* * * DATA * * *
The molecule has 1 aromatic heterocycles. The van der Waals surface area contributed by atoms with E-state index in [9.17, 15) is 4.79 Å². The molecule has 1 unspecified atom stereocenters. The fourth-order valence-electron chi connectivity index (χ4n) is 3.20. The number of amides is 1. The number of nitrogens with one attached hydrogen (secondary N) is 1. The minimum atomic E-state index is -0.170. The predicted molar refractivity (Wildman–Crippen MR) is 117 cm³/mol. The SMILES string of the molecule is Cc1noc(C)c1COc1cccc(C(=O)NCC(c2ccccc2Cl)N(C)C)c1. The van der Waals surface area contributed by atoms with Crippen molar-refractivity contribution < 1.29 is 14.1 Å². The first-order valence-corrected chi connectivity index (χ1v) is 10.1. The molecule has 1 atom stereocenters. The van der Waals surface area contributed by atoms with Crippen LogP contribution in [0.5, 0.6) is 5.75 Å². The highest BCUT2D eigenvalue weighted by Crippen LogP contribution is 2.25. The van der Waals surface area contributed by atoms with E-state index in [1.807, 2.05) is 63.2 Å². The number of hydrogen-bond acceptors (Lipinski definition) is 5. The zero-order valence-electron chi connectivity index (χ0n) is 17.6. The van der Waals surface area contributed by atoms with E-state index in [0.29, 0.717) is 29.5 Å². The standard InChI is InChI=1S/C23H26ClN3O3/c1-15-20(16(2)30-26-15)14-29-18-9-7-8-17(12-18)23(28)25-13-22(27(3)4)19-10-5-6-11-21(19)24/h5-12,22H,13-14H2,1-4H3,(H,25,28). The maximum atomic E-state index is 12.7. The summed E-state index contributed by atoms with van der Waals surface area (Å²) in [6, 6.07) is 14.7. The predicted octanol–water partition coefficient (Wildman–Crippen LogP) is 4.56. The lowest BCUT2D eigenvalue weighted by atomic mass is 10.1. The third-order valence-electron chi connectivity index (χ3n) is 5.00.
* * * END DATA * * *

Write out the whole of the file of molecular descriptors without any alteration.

The molecule has 1 aromatic heterocycles. The van der Waals surface area contributed by atoms with E-state index in [9.17, 15) is 4.79 Å². The molecule has 1 unspecified atom stereocenters. The fourth-order valence-electron chi connectivity index (χ4n) is 3.20. The number of amides is 1. The number of nitrogens with one attached hydrogen (secondary N) is 1. The minimum atomic E-state index is -0.170. The predicted molar refractivity (Wildman–Crippen MR) is 117 cm³/mol. The SMILES string of the molecule is Cc1noc(C)c1COc1cccc(C(=O)NCC(c2ccccc2Cl)N(C)C)c1. The van der Waals surface area contributed by atoms with Crippen molar-refractivity contribution < 1.29 is 14.1 Å². The first-order valence-corrected chi connectivity index (χ1v) is 10.1. The molecule has 1 atom stereocenters. The van der Waals surface area contributed by atoms with Crippen LogP contribution in [0.5, 0.6) is 5.75 Å². The highest BCUT2D eigenvalue weighted by Crippen LogP contribution is 2.25. The van der Waals surface area contributed by atoms with E-state index in [1.807, 2.05) is 63.2 Å². The number of hydrogen-bond acceptors (Lipinski definition) is 5. The zero-order valence-electron chi connectivity index (χ0n) is 17.6. The van der Waals surface area contributed by atoms with E-state index in [0.29, 0.717) is 29.5 Å². The standard InChI is InChI=1S/C23H26ClN3O3/c1-15-20(16(2)30-26-15)14-29-18-9-7-8-17(12-18)23(28)25-13-22(27(3)4)19-10-5-6-11-21(19)24/h5-12,22H,13-14H2,1-4H3,(H,25,28). The maximum atomic E-state index is 12.7. The summed E-state index contributed by atoms with van der Waals surface area (Å²) in [6, 6.07) is 14.7. The predicted octanol–water partition coefficient (Wildman–Crippen LogP) is 4.56. The lowest BCUT2D eigenvalue weighted by atomic mass is 10.1. The third-order valence-electron chi connectivity index (χ3n) is 5.00.